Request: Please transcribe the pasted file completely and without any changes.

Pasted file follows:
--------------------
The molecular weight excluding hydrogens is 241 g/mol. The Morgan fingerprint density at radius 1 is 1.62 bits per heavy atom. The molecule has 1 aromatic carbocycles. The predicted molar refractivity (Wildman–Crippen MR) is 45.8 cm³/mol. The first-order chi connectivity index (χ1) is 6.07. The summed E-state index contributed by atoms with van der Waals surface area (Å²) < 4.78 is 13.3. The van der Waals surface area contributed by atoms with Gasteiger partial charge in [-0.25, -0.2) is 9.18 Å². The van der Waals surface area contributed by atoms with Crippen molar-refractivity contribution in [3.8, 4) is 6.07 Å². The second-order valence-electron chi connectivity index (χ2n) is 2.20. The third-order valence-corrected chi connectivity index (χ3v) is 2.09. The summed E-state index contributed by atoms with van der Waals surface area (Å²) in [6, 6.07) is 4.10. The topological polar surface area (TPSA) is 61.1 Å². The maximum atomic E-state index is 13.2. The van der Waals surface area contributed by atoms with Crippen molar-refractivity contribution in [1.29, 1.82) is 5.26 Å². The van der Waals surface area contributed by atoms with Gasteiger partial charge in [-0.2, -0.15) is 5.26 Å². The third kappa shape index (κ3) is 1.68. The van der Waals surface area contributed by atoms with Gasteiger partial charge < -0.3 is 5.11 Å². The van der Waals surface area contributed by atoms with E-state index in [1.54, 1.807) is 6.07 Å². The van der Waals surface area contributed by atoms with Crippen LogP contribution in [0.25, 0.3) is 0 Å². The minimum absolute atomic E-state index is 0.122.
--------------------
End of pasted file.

The molecular weight excluding hydrogens is 241 g/mol. The Morgan fingerprint density at radius 1 is 1.62 bits per heavy atom. The molecule has 1 aromatic carbocycles. The predicted molar refractivity (Wildman–Crippen MR) is 45.8 cm³/mol. The first-order chi connectivity index (χ1) is 6.07. The summed E-state index contributed by atoms with van der Waals surface area (Å²) < 4.78 is 13.3. The van der Waals surface area contributed by atoms with Gasteiger partial charge in [-0.25, -0.2) is 9.18 Å². The van der Waals surface area contributed by atoms with Crippen molar-refractivity contribution in [3.8, 4) is 6.07 Å². The second-order valence-electron chi connectivity index (χ2n) is 2.20. The third-order valence-corrected chi connectivity index (χ3v) is 2.09. The summed E-state index contributed by atoms with van der Waals surface area (Å²) in [6, 6.07) is 4.10. The topological polar surface area (TPSA) is 61.1 Å². The maximum atomic E-state index is 13.2. The van der Waals surface area contributed by atoms with Crippen molar-refractivity contribution in [1.29, 1.82) is 5.26 Å². The van der Waals surface area contributed by atoms with Gasteiger partial charge in [-0.2, -0.15) is 5.26 Å². The third kappa shape index (κ3) is 1.68. The van der Waals surface area contributed by atoms with Gasteiger partial charge < -0.3 is 5.11 Å². The van der Waals surface area contributed by atoms with E-state index in [1.54, 1.807) is 6.07 Å². The van der Waals surface area contributed by atoms with Crippen LogP contribution in [0.25, 0.3) is 0 Å². The minimum absolute atomic E-state index is 0.122.